Writing What You Know Revisited

Edith Wharton Pic

Photo Credit: Author Edith Wharton, around the time The House of Mirth was published. Wharton wrote about what she knew (the exclusive and snobby high society of New York’s Gilded Age) but infused it with imagination in her work. From The World’s Work, Volume 11, November 1905 to April 1906: Julian Felsenburgh/Wikimedia Commons/PD US

“I never heard [“write about what you know”] dismantled or criticized, and that omission [gives] it a backhanded kind of currency.” (Southwood, par. 3)

Ask any writer the first piece of writing advice they ever got and they will likely say, “write about what you know”. The idea is new writers need to dig into their own experiences and use it in their writing because it’s where their writing voice will emerge in the most authentic way possible and also the best place to get ideas (which also answers the question for new writers, “where do you get your ideas?”).

But Kate Southwood, in her article, “‘Write What You Know’ Is Not Good Writing Advice” points out this sage advice might not be so sage after all. She admits, “I’ve been known to pooh-pooh it as well-meaning but ultimately second-rate….. It’s reassuring to hear, and probably reassuring to say, but I believe it misdirects beginning writers and costs them time” (par. 1). Her reasons for rejecting this advice are that telling new writers to write about what they know “is simultaneously broad and narrow; it sounds universal and trustworthy, and is therefore easily mistaken for a magic pill” (par. 2). It’s true that writing about what you know is comforting to new writers who may be overwhelmed at how to begin writing. But, as Southwood states, it is not a magic pill, a be-all-end-all road to a successful writing career.

Southwood also complains that many beginning writers take the advice “write what you know” to mean writing about what they know in a literal sense – that is, their physical world, the “this happened, then this happened, then this happened” of their lives. In other words, “[f]or most beginning fiction writers, the phrase Write What You Know sounds like advice to produce thinly veiled autobiography” (Southwood, par. 4). So beginning writers write about what they know but without turning to the imagination to make what they know meaningful to a reading audience.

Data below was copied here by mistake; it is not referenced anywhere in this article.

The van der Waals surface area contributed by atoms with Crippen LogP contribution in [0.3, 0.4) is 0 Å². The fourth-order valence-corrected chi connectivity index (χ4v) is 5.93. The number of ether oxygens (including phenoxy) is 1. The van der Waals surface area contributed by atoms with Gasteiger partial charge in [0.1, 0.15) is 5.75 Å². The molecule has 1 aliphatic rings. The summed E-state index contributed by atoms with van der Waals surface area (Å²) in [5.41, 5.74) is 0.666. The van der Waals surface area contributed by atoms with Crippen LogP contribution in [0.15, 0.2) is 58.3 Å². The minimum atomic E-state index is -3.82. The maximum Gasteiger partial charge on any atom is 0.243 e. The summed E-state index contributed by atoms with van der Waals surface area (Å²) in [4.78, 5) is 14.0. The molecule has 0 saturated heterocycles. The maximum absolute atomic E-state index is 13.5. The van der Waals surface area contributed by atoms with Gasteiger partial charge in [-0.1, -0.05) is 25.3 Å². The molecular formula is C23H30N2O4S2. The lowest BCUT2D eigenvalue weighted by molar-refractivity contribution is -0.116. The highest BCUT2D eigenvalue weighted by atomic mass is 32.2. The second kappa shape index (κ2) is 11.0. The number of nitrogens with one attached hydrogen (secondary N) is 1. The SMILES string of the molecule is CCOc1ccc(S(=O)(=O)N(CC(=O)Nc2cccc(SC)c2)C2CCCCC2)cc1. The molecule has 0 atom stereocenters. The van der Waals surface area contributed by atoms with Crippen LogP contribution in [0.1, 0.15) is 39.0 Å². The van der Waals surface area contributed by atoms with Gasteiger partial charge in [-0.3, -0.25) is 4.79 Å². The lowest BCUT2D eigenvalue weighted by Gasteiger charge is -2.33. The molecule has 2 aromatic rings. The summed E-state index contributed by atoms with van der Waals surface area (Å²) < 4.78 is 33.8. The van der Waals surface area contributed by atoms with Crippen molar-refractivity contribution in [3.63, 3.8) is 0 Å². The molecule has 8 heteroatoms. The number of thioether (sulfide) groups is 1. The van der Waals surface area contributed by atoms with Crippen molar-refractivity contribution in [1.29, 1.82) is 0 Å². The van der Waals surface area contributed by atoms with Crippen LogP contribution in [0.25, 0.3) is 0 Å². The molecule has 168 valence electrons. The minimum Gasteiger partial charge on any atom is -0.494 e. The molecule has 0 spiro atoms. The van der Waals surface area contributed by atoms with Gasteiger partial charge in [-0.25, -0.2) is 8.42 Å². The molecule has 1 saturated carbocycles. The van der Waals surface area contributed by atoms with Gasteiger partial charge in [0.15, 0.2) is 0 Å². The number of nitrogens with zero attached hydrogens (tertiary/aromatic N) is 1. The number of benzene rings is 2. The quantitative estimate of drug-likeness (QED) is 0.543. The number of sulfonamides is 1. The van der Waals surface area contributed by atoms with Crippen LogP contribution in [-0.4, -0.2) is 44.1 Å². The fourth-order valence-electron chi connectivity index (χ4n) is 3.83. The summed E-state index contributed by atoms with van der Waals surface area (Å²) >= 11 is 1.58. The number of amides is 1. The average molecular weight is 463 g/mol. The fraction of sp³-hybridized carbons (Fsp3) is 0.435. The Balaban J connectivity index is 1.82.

Many beginning writers defend their work by claiming “but that’s how it really happened!” As I pointed out in my blog post about diaries and fiction, what really happened may not be enough. It’s not so much what really happened (which can be a starting point) but the psychological reality behind what really happened that can transform a story into something unique and fascinating. In other words, what happened has to be accompanied by why it happened, what the characters felt about it, how it changed or didn’t change them, and how they move on from there.

Southwood tells the story of a writer critiqued during one of her MFA writing courses. She explains:

“Her story was dull, lifeless, and meandering. This didn’t work and that didn’t work, but she steadfastly deflected each criticism and stared at the printed pages as if they were letting her down and said to the rest of us, ‘If you only knew what a great story this is.’” (par. 5)

For Southwood, the problem was this writer had taken the advice “write what you know” and used it as “thinly veiled autobiography”. But I think the problem was probably more complex than that. Using your own experience to create fiction isn’t an issue, but using experience only in a literal sense – the “this happened, then this happened, then this happened” story without infusing emotional and psychological meaning (relevant to the characters, of course) produces a story that can be dull, lifeless, and meandering.